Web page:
When selling options, liquidity is an absolute necessity. With this post, I would like to continue our small series about the comparison between futures options and stock options. This time, we will explore where we find more liquidity, whether in futures options or in stock options.
I want my cash back and I want it quick
I am sure the majority of readers will know what “liquidity” means. For those who do not, liquidity basically describes how quickly you can get your cash back. In other words, how many buyers and sellers are in the market, ready to trade with you. The more buyers and sellers you find, the more easily you can close your position. In general, financial markets are very liquid. This means, you can close your position and get your money back within seconds. However, you will find many different levels on liquidity even in the financial markets.
Popularity attracts buyers and sellers
Options are not as liquid as the underlying assets, be it stocks or futures. Nevertheless, you can find a good liquidity in both futures options and stock options. In particular, if you know where to look. For stock options, the number one market is the U.S. stock market. I do not know about any other stock market, where you can trade individual stock options so reasonably. Sure, you can sell options on European stocks as well, but there is very little going on. Non-liquid markets result in very large spreads between the bid and ask price which is a considerable disadvantage. Getting back to the U.S. stock market, the best liquidity is in stocks which are currently trendy (very popular). Those are at the moment technology stocks such as Alibaba, Apple, Nvidia, Netflix, Tesla and so on. In many other stocks, the bid and ask price are further apart.
I would like to illustrate how the (un)popularity of stocks influences the liquidity of their options. As you probably know, there was the big scandal in the company Equifax (I also sold some options there). Before the announcement that hackers stole millions of data from the company, the Equifax options were relatively non-liquid. That means if we sold an option for example for 80$, to buy it immediately back, we would have to easily pay $150. Such large was the gap between bid and ask price.
However, as Equifax began to appear in the news every day and the stock price plummeted, the stock options became over time very liquid. The big moves in the price fostered the demand for options as well as they attracted many speculators. As a result, when the situation calmed down few days after the decline, you could sell an option for $80 and buy it back immediately for around $85. One do not want to buy it back immediately. This is just to illustrate how small the spread became.
Looking at the futures options, you will also find different degrees of liquidity. Firstly, there are very liquid options such as in the crude oil, gold or wheat markets. Secondly, there are less liquid options, but still very well worth for trading, for example options on soybean meal, lean hogs or sugar. Thirdly, there are generally non-liquid markets were you better do not sell options, only in the rare case when there is a sudden and unusual liquidity. Those markets are for example gasoline, lumber or orange juice.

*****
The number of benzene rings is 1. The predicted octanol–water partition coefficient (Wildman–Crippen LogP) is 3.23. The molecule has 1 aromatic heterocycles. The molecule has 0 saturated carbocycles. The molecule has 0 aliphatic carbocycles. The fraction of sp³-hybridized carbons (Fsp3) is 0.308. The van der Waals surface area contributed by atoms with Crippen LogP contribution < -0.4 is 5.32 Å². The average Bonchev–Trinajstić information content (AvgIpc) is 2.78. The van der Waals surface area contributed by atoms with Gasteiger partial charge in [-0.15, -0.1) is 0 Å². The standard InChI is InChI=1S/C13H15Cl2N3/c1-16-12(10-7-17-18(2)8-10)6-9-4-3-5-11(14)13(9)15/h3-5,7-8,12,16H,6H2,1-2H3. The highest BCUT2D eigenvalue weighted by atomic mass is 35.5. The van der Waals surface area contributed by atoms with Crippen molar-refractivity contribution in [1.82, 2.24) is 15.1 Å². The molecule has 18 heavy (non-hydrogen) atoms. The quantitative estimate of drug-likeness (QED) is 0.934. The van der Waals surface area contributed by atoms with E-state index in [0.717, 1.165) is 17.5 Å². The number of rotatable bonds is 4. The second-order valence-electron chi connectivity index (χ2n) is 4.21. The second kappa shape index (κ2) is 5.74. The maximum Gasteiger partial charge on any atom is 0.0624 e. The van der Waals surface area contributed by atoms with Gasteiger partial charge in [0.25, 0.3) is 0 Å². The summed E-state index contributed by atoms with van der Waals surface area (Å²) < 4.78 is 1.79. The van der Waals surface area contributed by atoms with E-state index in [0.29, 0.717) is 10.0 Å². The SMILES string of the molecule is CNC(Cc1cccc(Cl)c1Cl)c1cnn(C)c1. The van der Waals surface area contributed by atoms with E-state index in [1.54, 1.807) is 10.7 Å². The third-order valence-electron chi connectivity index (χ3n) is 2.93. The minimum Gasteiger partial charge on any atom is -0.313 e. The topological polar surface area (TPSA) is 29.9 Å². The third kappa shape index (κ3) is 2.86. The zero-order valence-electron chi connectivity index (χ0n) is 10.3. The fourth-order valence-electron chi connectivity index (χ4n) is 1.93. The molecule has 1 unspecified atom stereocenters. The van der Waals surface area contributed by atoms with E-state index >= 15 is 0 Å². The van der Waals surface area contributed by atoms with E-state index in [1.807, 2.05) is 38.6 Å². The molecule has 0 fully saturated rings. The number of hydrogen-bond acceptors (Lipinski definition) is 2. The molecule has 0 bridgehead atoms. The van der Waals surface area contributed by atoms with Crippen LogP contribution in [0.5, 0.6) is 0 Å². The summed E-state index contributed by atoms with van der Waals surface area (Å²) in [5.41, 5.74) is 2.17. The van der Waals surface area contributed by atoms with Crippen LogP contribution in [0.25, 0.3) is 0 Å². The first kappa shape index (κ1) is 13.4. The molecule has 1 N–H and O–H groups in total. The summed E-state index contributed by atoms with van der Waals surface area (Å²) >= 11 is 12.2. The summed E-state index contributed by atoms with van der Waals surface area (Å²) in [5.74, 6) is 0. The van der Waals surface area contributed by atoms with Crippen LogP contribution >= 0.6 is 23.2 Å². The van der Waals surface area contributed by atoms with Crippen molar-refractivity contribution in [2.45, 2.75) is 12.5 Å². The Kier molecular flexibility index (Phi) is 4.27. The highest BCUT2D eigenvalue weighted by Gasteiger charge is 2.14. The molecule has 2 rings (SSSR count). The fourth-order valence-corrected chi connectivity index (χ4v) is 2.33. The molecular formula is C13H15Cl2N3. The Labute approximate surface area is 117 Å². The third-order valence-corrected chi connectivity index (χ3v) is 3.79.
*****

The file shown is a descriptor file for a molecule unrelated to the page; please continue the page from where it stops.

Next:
Liquidity will save the day
Last but not least, I want to name one last reason why liquidity is extremely important. If nothing else, this is the part which is to be remembered from this post. Once the price of the underlying (where you sold the option) jumps against you, the spread between ask and bid price will get much wider. Actually, it will get unreasonably wide.
This might be still relatively fine, if you sold the option in a liquid market. However, if you sold a put option on orange juice and the price of orange juice futures fell 5% within one day, you might have quite a problem. First of all, you might find yourself in a situation where you will not find any buyer, so you are stuck with the loss or if you find a buyer (the market-maker), he will offer you a completely ridiculous price. The best solution is to wait until the situation calms down and don’t sell options in orange juice anymore. By the way, the same can happen in an non-liquid stock.
Good liquidity can be found in futures as well as in stock options
As a conclusion, I would like to add that this post does not aim to scare you away from options. If you know what to do, there is far less risk that the general public thinks there is in selling options. With a little bit of knowledge, you will easily find the markets suitable for options selling. In addition, suitable money management will substantially decrease the risk.
There is no clear winner regarding the liquidity in futures options or stock options. If you write options on American stocks, in particular, on the very well-known names such as Facebook, Apple, etc. you will find very good liquidity. The same applies for futures markets, for example for crude oil, gold or US treasury bonds. In both cases, you will also find a number of underlying with very small liquidity and those are definitely not the best choice for options selling.